Meditation And The Student Brain
Those of us from a somewhat older generation, now ripe with experience, can appreciate just how difficult it was to be young. Don’t get me wrong. Playing all day was a blast, but let’s face it, peer pressure and parental nudging put an unconscious strain on most of us that can make one wonder how we actually got out of it alive.
Now just imagine growing up in today’s fast(er) paced world. Added to the list are lightening fast technological advancements that could make anyone’s head spin round-and-round. It’s no surprise that the current generation might have some trouble when it comes to focusing.
Jeanne Ball, in this recent Huffington Post, takes a look at the effect of meditation on a student’s brain. According to Ball, a March 2011 research study, published in the journal Education, found that students who practiced Transcendental Meditation had a significant increase to their English and math scores. Even more important, says Ball, is that meditation allows students the ability to connect to their creativity.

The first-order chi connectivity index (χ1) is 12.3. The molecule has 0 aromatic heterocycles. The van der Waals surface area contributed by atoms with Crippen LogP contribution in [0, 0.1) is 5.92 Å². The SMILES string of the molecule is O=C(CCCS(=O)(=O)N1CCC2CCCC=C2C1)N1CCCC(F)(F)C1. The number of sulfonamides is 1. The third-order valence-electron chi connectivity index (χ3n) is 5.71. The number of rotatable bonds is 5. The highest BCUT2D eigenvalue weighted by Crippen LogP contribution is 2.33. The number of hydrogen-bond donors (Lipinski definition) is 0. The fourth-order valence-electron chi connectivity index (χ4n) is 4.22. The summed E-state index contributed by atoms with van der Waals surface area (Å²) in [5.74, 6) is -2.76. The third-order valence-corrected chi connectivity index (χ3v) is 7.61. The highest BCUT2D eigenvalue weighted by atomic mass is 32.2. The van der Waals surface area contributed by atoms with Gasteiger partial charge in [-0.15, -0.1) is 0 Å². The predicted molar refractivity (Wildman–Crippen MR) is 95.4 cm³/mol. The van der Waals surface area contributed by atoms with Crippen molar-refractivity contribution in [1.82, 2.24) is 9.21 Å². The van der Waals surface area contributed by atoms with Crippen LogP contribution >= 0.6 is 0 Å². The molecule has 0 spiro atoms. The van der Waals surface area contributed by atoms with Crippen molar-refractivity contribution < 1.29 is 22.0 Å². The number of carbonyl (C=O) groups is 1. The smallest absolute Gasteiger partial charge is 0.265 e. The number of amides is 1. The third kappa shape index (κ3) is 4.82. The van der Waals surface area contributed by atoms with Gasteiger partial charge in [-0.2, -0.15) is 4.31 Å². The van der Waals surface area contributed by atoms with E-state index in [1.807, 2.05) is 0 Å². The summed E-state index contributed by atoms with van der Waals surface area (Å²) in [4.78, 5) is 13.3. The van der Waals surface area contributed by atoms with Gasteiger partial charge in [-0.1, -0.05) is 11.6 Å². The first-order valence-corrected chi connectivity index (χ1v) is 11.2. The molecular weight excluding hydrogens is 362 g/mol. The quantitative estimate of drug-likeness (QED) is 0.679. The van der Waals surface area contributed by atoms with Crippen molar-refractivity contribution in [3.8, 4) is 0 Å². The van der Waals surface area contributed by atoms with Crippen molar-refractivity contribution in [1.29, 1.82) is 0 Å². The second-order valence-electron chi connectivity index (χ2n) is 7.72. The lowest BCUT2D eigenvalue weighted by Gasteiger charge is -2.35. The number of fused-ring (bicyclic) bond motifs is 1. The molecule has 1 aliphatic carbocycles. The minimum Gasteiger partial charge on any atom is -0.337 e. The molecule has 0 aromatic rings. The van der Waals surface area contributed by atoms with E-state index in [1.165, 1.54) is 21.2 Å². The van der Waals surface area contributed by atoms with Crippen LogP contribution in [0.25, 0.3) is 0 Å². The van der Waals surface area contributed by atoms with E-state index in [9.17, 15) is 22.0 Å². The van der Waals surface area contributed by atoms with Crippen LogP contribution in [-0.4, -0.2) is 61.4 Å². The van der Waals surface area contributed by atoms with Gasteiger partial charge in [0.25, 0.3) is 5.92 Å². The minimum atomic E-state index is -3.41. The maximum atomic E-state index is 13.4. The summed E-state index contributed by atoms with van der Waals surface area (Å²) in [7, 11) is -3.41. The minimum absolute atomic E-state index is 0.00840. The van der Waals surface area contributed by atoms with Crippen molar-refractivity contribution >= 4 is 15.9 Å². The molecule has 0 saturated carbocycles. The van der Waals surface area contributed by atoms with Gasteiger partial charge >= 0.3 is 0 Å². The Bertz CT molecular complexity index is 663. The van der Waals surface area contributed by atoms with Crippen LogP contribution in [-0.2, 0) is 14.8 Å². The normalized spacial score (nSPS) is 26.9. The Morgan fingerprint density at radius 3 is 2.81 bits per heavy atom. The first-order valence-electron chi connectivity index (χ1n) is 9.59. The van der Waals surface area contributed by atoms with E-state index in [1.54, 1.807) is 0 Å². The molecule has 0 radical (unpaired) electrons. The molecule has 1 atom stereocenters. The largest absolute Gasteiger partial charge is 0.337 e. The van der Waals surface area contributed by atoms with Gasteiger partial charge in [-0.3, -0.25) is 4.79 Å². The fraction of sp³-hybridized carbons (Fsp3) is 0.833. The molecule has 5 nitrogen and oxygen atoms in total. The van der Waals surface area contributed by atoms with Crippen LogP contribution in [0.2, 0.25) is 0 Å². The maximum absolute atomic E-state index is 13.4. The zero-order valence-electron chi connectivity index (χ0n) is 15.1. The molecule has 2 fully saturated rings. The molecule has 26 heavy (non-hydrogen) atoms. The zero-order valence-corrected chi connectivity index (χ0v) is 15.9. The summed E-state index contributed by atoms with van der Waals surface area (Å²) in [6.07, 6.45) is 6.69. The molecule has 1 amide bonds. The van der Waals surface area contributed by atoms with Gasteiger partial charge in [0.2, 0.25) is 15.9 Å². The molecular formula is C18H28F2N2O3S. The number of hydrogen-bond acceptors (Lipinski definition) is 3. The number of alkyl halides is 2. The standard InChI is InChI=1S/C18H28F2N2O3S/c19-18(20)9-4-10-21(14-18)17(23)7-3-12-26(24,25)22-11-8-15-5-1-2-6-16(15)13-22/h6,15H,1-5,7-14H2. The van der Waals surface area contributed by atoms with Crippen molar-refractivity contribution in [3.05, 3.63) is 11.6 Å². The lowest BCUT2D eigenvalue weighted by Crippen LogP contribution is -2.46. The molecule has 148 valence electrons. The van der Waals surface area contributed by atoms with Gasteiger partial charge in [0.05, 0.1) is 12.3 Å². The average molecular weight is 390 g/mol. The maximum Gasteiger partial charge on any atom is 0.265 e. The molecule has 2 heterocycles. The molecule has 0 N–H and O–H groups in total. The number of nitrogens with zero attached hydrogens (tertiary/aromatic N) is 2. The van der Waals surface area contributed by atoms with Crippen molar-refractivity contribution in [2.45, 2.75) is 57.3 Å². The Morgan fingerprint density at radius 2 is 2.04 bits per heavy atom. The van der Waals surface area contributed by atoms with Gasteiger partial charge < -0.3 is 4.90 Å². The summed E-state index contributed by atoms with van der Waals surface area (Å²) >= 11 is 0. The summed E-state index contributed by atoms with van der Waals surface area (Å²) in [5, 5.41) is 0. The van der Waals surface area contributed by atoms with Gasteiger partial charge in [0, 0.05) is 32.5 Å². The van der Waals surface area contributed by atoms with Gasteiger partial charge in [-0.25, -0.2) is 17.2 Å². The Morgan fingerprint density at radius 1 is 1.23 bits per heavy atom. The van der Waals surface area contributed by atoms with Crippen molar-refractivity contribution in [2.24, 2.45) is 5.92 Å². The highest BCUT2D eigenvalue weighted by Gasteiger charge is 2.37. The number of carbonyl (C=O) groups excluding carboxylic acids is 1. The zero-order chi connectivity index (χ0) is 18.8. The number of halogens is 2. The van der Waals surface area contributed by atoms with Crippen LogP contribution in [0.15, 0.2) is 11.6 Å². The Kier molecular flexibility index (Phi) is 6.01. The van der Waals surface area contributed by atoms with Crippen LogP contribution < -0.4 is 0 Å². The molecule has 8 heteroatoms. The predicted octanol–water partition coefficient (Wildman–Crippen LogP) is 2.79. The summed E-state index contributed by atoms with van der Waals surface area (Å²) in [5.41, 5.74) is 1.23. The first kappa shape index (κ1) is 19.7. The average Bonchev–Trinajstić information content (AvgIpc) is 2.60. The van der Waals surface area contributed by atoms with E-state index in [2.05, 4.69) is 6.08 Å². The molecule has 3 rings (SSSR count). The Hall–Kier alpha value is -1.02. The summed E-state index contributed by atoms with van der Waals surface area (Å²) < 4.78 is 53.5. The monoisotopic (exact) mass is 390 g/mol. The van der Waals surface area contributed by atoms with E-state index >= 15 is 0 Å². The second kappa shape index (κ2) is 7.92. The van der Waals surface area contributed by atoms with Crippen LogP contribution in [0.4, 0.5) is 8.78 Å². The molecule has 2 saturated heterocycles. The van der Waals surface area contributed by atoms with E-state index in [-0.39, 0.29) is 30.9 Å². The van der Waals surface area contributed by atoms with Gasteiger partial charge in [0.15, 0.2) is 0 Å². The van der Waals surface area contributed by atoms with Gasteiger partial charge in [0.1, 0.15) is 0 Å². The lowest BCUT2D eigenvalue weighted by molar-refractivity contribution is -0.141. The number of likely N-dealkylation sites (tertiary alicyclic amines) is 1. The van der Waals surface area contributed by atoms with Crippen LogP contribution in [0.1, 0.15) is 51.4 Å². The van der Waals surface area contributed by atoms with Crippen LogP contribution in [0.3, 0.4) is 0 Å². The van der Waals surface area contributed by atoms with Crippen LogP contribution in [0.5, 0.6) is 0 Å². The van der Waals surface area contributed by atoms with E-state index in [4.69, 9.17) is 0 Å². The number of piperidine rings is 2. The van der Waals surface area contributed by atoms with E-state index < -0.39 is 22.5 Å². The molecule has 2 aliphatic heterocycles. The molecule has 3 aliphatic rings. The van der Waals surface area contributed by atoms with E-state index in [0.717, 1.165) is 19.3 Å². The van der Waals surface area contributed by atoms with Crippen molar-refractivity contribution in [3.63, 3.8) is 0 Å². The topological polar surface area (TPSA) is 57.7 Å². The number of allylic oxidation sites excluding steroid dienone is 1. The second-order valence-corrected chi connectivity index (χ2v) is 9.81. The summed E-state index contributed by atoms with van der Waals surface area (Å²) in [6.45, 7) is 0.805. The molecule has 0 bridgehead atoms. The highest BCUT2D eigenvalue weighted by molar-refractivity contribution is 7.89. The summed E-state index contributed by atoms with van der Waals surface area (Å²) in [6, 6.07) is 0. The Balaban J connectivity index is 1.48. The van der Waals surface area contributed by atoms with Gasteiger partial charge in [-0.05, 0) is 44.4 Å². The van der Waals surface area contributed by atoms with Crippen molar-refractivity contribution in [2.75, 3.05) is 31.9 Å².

When you see a classroom of high school students sitting quietly with eyes closed, meditating together — kids of diverse racial and ethnic backgrounds — it’s awe inspiring. How is it that they can be so peaceful and absorbed? It’s because during TM practice, the mind settles inward spontaneously, led by its own nature to seek greater satisfaction. In an effortless way, the technique allows the mind to access reserves of energy, creativity and calmness that reside within everyone.